average. For example, criminal deportees accounted for about 16% of Guatemalans
and 18% of Hondurans deported in 2007, compared to close to 40% for the region.
Table 1. U.S. Deportations to Central America,
(as of Sept. 28, 2008)
Guatemala 18,386 3,589 14,797 25,173 3,914 21,259 25,642 4,804 20,838
Ho nd uras 26,526 5,559 20,967 29, 469 5,238 24,231 27,445 5,180 22,265
Nicaragua 2,241 585 1,656 2,205 510 1,695 2,064 492 1,572
Panama 152 117 35 150 98 52 148 93 55
Centra l 58,180 13,621 44,559 77,237 14,796 62,441 74,698 15,933 58,765
Source: Prepared with information provided by the Department of Homeland Security, Immigration and Customs
Enforcement, Office of Detention and Removal. Figures include “removals,” but not voluntary returns.
Policymakers in Central America are concerned that increasing U.S.
deportations of individuals with criminal records has worsened the gang and security
problems in the region.24 Between 2000 and 2004, an estimated 20,000 criminals
were sent back to Central America, many of whom had spent time in U.S. prisons for
drug and/or gang-related offenses. Many contend that gang-deportees have
“exported” a Los Angeles gang culture to Central America and that they have
23 For more information, see CRS Report RL32480, Immigration Consequences of Criminal
Activity, by Michael John Garcia.
24 Kate Joynes et al., “Central America, Mexico and the United States Formulate Shared
Strategy to Fight Gang Violence,” Global Insight Daily Analysis, April 9, 2008.
recruited new members from among the local populations.25 Most analysts agree that
ties between U.S. and Central American gangs is increasing. However, both of the
recent United Nations studies previously cited in this report cast doubt on the
assertion that U.S. criminal deportees are one of the principal factors fueling the gang
problem in Central America.26
Central American officials have called on the United States to provide better
information on deportees with criminal records. In his 2007 testimony before the
House Subcommittee on the Western Hemisphere, the Honduran Ambassador
asserted that while the United States now provides information on the criminal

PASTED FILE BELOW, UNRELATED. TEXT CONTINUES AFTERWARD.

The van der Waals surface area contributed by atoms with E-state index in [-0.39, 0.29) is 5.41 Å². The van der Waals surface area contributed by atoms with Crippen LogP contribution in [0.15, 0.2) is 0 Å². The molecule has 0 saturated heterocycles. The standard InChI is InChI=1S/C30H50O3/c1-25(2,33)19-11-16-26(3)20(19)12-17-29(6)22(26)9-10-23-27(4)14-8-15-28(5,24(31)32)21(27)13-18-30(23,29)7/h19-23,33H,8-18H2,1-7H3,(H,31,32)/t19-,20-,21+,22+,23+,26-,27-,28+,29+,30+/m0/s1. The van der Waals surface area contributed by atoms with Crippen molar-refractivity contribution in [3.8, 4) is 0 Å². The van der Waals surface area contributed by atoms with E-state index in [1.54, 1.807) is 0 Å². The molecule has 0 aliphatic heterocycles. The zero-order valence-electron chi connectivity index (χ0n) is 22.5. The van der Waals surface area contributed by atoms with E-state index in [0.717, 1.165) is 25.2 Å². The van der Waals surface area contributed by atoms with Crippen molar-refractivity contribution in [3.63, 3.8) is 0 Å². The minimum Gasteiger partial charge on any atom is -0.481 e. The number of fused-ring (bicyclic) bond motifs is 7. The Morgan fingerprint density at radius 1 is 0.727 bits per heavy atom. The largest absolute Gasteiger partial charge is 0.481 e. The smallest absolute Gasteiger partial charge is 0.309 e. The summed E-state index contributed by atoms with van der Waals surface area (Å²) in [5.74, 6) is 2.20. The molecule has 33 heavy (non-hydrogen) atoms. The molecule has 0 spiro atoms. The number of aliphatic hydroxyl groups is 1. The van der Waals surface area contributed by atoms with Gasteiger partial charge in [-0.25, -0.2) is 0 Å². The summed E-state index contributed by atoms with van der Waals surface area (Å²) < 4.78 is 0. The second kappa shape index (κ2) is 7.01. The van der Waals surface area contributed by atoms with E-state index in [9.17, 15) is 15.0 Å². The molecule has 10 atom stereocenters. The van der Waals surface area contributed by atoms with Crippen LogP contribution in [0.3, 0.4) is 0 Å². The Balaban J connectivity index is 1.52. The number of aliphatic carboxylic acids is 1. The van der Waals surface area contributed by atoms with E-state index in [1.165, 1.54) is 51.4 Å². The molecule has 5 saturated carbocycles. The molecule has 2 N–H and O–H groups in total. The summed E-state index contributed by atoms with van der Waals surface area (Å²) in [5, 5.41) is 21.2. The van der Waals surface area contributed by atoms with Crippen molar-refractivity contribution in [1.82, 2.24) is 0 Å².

background of deportees, information is not provided on whether the repatriated
nationals are gang members.
Country and Regional Responses to the Gang
Most gang activity in Central America has occurred in El Salvador, Honduras,
and Guatemala. Honduras and El Salvador have enacted aggressive anti-gang laws,
whereas Nicaragua and Panama — two countries in which the gang problem has yet
to pose a major security threat — have adopted youth crime prevention strategies.
The Guatemalan government, which has yet to enact comprehensive gang legislation,
supports both strengthening law enforcement capacity to combat criminal gangs, and
expanding gang prevention programs. An April 2006 USAID assessment found that
country and regional efforts to address gangs have been “fragmented, disjointed and
[that they] further underscore the need for coordinated action and leadership.”
In 2003, Honduras passed tough anti-gang legislation that established stiff
prison sentences for gang membership. While the initial crackdown reduced crime
and was popular with the public, it was opposed by human rights groups concerned
about abuses of gang suspects by vigilante groups and police forces, and its effects
on civil liberties. The State Department’s March 2008 human rights report covering
Honduras includes NGO reports of killings of youth, including suspected gang
members, by vigilante groups. One NGO reports that some 2,000 youth have died
since the mano dura (“firm hand”) legislation was adopted.27 There has also been
ongoing concern about the law’s effects on already poor prison conditions.
Beginning in 2006, the new government of Manuel Zelaya announced measures
to use dialogue to convince gang members to give up violence and re-integrate into